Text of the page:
We told you
last month about the under-reported role of the credit ratings agencies in helping to cause the financial crisis. The problem, in a nutshell, is that the major ratings agencies -- Moody's, Standard & Poor's, and Fitch -- are paid by the insurers (often investment banks) who are issuing the bonds. That gives the agencies a clear incentive to produce favorable ratings, or risk seeing the banks hire a different ratings agency that's willing to offer a better rating.
So it's worth noting that the Securities and Exchange Commission today adopted new rules designed to protect against that conflict of interest.
The Associated Press has the rundown
on the new rules:
Among other things, the conflict-of-interest rules ban the rating agencies from advising investment banks on how to package securities to secure favorable ratings. Gifts over $25 from clients also will be prohibited.
Rating agencies will be banned from making ratings in cases where the agency made recommendations to the company issuing securities or the investment bank underwriting them concerning the corporate structure, assets or activities of the issuing company.
In addition, rating agencies will be required to disclose statistics on all their upgrades and downgrades for each asset type. They also will have to disclose how much verification they performed on the quality of complex securities, such as those underpinned by mortgages, student loans or auto loans, in determining ratings for them.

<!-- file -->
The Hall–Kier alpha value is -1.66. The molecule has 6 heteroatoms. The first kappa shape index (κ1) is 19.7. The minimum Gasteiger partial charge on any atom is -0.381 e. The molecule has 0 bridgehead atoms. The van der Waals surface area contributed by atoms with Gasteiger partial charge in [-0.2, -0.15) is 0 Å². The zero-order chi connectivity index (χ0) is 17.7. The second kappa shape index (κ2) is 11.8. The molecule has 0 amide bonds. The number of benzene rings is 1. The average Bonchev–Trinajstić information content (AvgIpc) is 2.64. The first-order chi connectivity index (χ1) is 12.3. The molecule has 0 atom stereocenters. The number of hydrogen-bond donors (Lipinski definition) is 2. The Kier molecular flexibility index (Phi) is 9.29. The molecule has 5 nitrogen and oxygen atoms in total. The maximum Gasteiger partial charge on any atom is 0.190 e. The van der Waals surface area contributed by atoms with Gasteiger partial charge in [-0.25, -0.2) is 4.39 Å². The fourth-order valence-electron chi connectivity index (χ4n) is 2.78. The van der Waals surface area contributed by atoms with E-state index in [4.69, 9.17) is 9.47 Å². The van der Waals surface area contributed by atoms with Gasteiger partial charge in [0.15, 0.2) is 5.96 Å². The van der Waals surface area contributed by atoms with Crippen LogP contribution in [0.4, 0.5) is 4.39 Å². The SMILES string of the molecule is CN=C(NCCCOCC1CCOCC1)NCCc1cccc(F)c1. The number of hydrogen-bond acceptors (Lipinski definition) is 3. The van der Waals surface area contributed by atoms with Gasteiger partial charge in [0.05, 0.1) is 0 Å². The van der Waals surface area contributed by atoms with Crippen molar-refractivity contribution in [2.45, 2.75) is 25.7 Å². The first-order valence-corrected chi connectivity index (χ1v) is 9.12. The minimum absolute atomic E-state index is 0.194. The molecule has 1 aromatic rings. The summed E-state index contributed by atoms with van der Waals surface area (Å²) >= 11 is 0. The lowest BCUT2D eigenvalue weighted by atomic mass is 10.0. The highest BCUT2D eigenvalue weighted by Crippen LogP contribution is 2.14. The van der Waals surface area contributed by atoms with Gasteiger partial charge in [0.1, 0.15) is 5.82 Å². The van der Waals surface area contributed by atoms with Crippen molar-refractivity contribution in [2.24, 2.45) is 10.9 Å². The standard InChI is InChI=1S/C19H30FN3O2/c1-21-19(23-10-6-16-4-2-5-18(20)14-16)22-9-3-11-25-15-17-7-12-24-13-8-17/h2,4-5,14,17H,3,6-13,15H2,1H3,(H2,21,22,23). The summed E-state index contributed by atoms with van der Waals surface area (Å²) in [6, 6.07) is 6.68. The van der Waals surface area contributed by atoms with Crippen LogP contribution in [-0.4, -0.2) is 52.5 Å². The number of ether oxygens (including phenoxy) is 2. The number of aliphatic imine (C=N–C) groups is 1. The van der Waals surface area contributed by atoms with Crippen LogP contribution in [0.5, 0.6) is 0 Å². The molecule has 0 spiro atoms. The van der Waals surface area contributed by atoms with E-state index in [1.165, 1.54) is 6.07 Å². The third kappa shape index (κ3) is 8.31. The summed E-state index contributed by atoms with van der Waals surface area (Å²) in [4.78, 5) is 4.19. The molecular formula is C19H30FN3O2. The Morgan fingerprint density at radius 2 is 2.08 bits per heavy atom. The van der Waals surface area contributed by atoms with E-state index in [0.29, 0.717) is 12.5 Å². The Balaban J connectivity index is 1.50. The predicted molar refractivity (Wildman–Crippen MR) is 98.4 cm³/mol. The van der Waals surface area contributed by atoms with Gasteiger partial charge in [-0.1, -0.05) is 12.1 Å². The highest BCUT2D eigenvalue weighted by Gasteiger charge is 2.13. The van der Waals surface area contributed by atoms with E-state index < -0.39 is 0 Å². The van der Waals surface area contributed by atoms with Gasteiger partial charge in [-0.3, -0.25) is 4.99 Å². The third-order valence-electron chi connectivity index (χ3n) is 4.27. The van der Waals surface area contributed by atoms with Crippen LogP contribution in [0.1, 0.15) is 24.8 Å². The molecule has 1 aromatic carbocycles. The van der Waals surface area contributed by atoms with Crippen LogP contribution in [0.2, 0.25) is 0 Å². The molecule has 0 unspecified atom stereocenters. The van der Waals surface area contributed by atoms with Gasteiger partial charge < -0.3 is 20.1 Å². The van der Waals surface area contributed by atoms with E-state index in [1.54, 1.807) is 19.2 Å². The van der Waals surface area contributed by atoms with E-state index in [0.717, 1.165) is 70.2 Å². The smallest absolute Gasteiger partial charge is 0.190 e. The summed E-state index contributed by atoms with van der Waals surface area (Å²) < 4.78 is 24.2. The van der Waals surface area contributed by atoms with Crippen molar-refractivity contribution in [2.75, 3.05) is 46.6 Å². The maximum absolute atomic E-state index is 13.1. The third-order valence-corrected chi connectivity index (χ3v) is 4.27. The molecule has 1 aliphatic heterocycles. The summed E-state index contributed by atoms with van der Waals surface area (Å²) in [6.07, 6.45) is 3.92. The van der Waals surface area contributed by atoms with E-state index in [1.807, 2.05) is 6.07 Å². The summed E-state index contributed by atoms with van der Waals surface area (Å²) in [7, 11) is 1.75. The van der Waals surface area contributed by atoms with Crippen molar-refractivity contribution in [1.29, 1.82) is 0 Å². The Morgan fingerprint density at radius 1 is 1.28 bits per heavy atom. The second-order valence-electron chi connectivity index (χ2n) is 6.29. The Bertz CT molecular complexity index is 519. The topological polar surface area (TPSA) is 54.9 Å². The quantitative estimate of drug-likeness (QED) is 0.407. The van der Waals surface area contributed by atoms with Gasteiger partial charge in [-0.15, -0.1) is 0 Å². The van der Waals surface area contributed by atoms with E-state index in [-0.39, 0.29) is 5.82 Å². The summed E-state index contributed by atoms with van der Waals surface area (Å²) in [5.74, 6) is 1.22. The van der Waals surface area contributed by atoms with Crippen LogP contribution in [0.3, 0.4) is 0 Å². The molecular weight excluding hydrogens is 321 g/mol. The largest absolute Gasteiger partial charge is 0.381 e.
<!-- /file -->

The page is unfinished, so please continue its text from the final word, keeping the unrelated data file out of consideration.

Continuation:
Investors will receive detailed information on the ratings process for complex securities, thereby exposing potential conflicts of interest for the agencies, SEC officials said.
The SEC commissioners also voted to propose and open to public comment other rules that would require rating agencies to disclose in interactive electronic format the ratings history information for all of their assessments that companies issuing the securities pay them to do.
But the AP adds that the rules don't go far enough for some critics of the agencies, who want "new requirements to govern how the rating agencies are paid and to provide for the suspension of their licenses if they engage in unfair practices."
The Senate investigations committee has launched
a probe of the ratings agencies. And we're going to be doing our own digging, so you'll hear more on this...